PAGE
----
Grossi, Colombi and Filippini which prescribe the participation of a bassetto, there is the chamber music work "Hymne pour dixtuor à cordes" by
Arthur Honegger and a few own compositions by Alfred Stelzner for a bass instrument tuned G-D-A-E. The only historical solo piece which is known to me is
Honegger´s "Prélude pour la Sous-Basse". In 2004, the composer Bodo Reinke of Rendsburg added to this the work 10-10+10=10? for bassetto and piano, and completed his expansive
ition "Aventures" (Concerto for Bassetto and Orchestra) in January 2005. It is to be hoped that many more works by different composers will follow, which will give the instrument the position it deserves as a chamber music and solo instrument.
However, the bassetto has access to a very extensive repertoire through tran-
scriptions. A part of the repertoire for violoncello can be performed in this way (a fourth lower than in the original) and acquires a special colouring from the greater fullness of sound of the instrument. Even the literature of the violin offers a large number of possibilities for playing the works of great masters.
In chamber music compositions that are scored with two cellos (e.g. the Schubert quintet), the second cello can be replaced by a bassetto. This makes the ensemble sound fuller, more orchestral.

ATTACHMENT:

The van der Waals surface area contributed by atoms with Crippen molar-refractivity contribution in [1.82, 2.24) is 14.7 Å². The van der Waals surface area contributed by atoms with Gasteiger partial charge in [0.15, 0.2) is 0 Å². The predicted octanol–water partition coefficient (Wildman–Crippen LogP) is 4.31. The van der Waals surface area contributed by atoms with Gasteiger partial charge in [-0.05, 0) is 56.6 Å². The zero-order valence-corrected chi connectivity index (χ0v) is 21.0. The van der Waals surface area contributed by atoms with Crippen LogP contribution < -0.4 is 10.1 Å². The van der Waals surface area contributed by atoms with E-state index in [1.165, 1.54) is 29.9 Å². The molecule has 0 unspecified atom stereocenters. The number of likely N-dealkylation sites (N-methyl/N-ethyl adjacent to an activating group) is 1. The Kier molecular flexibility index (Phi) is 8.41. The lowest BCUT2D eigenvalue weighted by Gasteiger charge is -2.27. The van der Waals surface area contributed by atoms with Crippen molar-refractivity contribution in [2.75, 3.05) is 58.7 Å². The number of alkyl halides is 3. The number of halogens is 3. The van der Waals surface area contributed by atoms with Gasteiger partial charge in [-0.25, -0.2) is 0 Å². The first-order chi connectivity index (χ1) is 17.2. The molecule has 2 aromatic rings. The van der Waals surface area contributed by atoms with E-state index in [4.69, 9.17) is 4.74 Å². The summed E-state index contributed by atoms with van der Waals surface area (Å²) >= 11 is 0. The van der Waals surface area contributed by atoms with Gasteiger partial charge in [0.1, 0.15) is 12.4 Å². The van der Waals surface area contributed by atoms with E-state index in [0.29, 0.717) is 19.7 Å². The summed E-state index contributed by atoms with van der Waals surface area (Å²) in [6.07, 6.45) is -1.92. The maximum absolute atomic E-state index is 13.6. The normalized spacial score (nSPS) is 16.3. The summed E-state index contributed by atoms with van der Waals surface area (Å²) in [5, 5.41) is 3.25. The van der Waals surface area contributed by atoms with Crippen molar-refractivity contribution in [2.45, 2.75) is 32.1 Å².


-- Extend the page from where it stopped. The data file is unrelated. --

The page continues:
Since it was only by way of the expanded tech-
nical possibilities of the "New Dutch School" that the approach to the bassetto opened up for me,
a command of this technique is a sensible basis for learning the bassetto. There are alternatives, but they seem to me to be cumbersome. I con-
sider the four-finger technique to be essential – after all the other string instruments that are tuned in fifths are played in this way. With the Simandl technique, too many position shifts
would be necessary. Thus, for example, to play
a two-octave D major scale (ascending and descending) with the three-finger technique would require eight shifts, while with the four-finger technique it needs only two! Of course not all keys can be managed so conveniently, but the bassetto is relatively comfortable to play; in my opinion more comfortable than the fourths-tuned double bass. (This is particularly the case when an instrument with a shorter scale is used.) In particular, the strings speak significantly better, and less pressure is necessary (with the right hand as well as with the left) because the strings are thinner. Also not to be underestimated is the excellent playing feel that results from the superb resonance provided by the high fifths tuning G-D-A-E. With this, still more sound "comes back" than with the
C-G-D-A tuning, which is in its turn more resonant than the E-A-D-G and F#-B-E-A tunings. (www.silviodallatorre.com)